Past reports suggested that President Barack Obama might finally be able to change his trusted BlackBerry handset for an unnamed phone soon. However, now, a new report says that unnamed device is an Android handset.
During an interview in Jimmy Fallon’s show, Obama urged that he was "this cool high-tech guy" when he entered the White House, CNet reported. But he wasn’t allowed to play with high-tech devices for security reasons. Therefore, a secured BlackBerry handset was given to him at that point.
Now, the same security team has upgraded the BlackBerry handset with a “Samsung Galaxy S4,” ARS Technica reported. However, this Android handset has been encrypted to the highest level.
As it turns out, even the new Samsung phone cannot do much as Obama would like to see. The President recently complained that his phone acts like a 3-year-old's toy phone. His staffs apparently told him "For security reasons -- this is a great phone, state-of-the-art -- but it doesn't take pictures, you can't text, the phone doesn't work, you can't play your music on it."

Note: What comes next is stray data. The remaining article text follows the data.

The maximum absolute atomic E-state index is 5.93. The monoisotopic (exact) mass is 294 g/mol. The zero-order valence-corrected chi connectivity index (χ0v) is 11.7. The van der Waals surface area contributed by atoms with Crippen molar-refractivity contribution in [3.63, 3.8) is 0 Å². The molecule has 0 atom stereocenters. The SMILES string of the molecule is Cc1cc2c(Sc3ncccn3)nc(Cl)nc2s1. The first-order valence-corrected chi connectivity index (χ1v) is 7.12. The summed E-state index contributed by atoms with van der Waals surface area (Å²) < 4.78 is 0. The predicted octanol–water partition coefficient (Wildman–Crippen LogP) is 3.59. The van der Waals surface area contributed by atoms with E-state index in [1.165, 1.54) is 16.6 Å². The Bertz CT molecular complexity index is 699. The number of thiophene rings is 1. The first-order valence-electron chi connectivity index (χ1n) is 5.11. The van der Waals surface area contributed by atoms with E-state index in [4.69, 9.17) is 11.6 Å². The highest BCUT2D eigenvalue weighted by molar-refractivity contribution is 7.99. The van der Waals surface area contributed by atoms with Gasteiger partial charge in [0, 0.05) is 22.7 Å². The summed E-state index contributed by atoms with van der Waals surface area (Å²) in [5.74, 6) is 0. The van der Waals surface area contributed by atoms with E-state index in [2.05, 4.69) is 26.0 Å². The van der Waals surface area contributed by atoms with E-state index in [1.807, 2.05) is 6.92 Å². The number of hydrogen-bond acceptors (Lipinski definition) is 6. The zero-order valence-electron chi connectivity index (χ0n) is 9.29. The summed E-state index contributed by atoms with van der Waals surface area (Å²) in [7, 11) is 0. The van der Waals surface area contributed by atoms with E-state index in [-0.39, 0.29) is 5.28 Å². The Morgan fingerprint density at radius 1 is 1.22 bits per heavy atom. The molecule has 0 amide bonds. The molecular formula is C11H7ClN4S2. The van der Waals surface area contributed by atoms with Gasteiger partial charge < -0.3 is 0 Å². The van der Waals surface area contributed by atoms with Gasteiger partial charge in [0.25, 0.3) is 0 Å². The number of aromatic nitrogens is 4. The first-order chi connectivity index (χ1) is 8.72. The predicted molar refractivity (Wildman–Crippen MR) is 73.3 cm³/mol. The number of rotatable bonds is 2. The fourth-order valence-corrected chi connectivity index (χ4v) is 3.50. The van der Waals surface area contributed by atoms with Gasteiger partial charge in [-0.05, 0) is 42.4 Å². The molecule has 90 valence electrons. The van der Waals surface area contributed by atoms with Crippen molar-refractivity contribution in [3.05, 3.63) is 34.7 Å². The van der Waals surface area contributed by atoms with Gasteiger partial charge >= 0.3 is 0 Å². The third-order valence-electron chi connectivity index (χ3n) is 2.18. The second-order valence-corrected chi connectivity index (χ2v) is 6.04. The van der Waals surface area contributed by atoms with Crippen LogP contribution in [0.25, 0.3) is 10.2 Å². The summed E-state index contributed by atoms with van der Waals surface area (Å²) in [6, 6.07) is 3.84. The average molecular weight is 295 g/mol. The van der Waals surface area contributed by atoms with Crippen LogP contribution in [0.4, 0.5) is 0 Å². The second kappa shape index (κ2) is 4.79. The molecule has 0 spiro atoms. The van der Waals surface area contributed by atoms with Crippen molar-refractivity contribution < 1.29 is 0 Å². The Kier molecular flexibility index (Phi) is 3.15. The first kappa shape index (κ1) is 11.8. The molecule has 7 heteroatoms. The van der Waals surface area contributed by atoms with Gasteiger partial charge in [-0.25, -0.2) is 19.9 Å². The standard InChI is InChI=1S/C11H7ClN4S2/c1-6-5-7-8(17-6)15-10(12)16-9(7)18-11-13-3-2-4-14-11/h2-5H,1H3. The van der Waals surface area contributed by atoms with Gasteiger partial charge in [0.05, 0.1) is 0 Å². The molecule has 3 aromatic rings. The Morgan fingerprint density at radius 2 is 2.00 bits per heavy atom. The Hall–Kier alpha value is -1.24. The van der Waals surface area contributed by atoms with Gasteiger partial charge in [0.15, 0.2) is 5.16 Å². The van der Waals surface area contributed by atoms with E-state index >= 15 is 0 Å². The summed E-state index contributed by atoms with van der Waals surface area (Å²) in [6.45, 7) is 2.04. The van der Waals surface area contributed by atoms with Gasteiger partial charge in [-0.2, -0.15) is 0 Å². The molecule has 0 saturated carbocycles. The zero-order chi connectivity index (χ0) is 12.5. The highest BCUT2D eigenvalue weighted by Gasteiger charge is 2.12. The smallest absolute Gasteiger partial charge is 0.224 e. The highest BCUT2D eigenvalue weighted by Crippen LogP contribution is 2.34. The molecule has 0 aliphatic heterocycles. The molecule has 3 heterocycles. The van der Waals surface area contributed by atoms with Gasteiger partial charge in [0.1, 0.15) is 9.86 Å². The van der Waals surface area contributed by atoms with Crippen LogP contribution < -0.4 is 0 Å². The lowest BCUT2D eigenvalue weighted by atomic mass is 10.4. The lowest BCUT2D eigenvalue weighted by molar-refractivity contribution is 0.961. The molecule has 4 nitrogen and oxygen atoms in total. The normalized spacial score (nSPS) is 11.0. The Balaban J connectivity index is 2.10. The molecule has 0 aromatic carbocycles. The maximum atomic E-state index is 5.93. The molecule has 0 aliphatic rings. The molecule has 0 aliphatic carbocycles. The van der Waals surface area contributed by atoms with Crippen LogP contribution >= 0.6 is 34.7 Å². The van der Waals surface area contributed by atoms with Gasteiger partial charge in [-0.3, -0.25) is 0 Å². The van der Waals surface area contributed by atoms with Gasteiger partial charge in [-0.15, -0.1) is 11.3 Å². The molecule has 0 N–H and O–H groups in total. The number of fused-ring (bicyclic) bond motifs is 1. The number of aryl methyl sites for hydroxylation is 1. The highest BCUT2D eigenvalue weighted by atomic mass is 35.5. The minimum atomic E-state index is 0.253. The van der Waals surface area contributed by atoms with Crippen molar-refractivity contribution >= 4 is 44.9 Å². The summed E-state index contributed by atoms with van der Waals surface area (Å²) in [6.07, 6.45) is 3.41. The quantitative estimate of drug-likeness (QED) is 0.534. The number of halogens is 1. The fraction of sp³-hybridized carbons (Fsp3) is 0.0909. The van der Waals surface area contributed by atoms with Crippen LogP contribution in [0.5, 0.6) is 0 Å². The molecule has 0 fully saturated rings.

President’s Samsung Galaxy S4 has reportedly been housed with everything the Defense Information Systems Agency (DISA) would look for in a handset with maximum security. This device is apparently called a "hardened" Galaxy S4.
In 2014, several Samsung handsets reportedly went through scrutinization under the Department of Defense's Mobility Classified Capability-Secret (DMCC-S) program. Samsung handsets were picked predominantly because of the South Korean tech giant’s main attraction — KNOX enterprise-grade security technology.
From among the handful of devices, only the Galaxy S4 was able to get approved in order to access the “classified SIPRNet defense network,” Phone Arena reported.
Speaking of functionality, the DMCC-S handset reportedly makes use of biometric authentication. However, there apparently is no camera in the device, which means no selfies. To top it off, Obama will not be able to access all Android apps from Google play store. Instead, the app selection is restricted to DISA's Mobile Application Store (MAS).